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AFV Painting & Weathering
Answers to questions about the right paint scheme or tips for the right effect.
Best primer on the market?
Plasticbattle
#003
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Donegal, Ireland
Joined: May 14, 2002
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Posted: Tuesday, September 14, 2010 - 12:17 PM UTC

Quoted Text

And I also wash the sprues before the build- gets the mold-release oils off before you start.


Has anybody ever had a problem with mold-release oils on sprues produced in the last 10 years ... from any of the big manufacturers? Ive often read about this problem but never encountered it myself. When I heard of this happening it was usually from older Eastern European companies, but MiniArt and Masterbox figures and buildings sets that I have used appear oil free.
Is this just a fear that has survived from the previous decades?
panzerbob01
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Louisiana, United States
Joined: March 06, 2010
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Posted: Tuesday, September 14, 2010 - 04:40 PM UTC
Frank:

Hi!

Sadly, the short-and-simple is "YES". In the 2 years I've been back into the hobby, I have had the oilies.

And it's with old east-euro kits- old RPM and Mirage stuff and some Russian outfit(s) I chanced across. Some of those old soldiers can be pretty nasty and greasy.

Newer stuff from "over there" and all the major brands are typically clean and dry. But I do carefully look at the sprues- guess it's that "once burned..." reflex. And if they appear to be dirty (or smell oily), I dunk 'em before I build 'em.

Figure it's no harm! (as long as you don't use hot water.... )

Cheers!

Bob
rjc_rbnj
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Tennessee, United States
Joined: July 19, 2006
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Posted: Friday, September 17, 2010 - 06:07 AM UTC

Quoted Text


Quoted Text

You mentioned in your previous reply about surface preparation & to cover the model with Windex. I'm not sure if we have this product in the UK so can anybody point me in the right direction to an equivalent product that is available over here, please?


Windowlean? Im guessing the windex is an alcohol/ethanol based product? Windowlean or Ajax window cleaner would do the same. Just check the compsition and make sure its an alcohol based cleaner.

I fill a bowl with warm water and a good squirt of washing up liquid. Set your built model in this for about 20 minutes or so, and rinse really well with luke warm water. Leave in a dust free box for a day or so until it dries.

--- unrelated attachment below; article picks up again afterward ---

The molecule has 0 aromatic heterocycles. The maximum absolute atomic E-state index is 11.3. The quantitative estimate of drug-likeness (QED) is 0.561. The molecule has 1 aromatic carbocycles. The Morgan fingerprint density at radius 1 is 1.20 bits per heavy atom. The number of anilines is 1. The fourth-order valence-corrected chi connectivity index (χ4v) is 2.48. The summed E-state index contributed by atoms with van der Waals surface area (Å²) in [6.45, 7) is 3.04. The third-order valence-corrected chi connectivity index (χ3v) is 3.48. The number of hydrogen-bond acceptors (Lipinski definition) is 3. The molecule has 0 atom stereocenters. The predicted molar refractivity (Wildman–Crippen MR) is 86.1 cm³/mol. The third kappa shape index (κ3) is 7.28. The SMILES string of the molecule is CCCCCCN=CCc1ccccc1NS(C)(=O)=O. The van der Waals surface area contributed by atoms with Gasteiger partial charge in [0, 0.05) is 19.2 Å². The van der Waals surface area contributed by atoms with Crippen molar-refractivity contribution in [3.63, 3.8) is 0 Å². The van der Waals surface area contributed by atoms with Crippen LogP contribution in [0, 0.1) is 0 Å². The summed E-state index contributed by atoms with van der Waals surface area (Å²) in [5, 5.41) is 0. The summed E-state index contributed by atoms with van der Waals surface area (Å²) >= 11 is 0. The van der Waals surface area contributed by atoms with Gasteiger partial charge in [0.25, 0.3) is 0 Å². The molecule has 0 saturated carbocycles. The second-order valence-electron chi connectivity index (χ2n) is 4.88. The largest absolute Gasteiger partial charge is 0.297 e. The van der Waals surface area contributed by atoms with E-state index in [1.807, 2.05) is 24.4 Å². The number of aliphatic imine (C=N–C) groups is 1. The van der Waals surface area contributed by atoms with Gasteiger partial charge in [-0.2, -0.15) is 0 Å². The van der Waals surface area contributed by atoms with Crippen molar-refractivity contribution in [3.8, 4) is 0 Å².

I prime sometimes when having multi coloured bits, but have sprayed Tamiya directly as well on similar. Never had a problem with it either way and could agree that priming may be a pointless exercise. Many have recommended Games workshop primers ... they are good but they are quite expensive. I use a hobby primer from an auto/DIY shop and it works every bit as well as the games workshop primer, and is about one third of the price.




Alcohol is used to spread and dry window cleaning products. Ammonia is the active agent that does the actual cleaning.
joegrafton
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United Kingdom
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Posted: Friday, September 17, 2010 - 08:11 AM UTC
I checked out the ingrediants of Windolene sold in the UK. It doesn't have amonia in it. Is that a problem?
Joe.
SSGToms
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Connecticut, United States
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Posted: Friday, September 17, 2010 - 09:09 AM UTC
Yeah. It needs to have ammonia in it to strip all the oils and grunge.
joegrafton
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United Kingdom
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Posted: Friday, September 17, 2010 - 10:47 AM UTC
Okay, thanks, Matt. I'm trying to find a seller in the States who is willing to ship Windex to me.
Joe.
SSGToms
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Connecticut, United States
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Posted: Friday, September 17, 2010 - 11:31 AM UTC
Maybe you could find the MSDS for Windex and make your own for pennies...
tnichols
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California, United States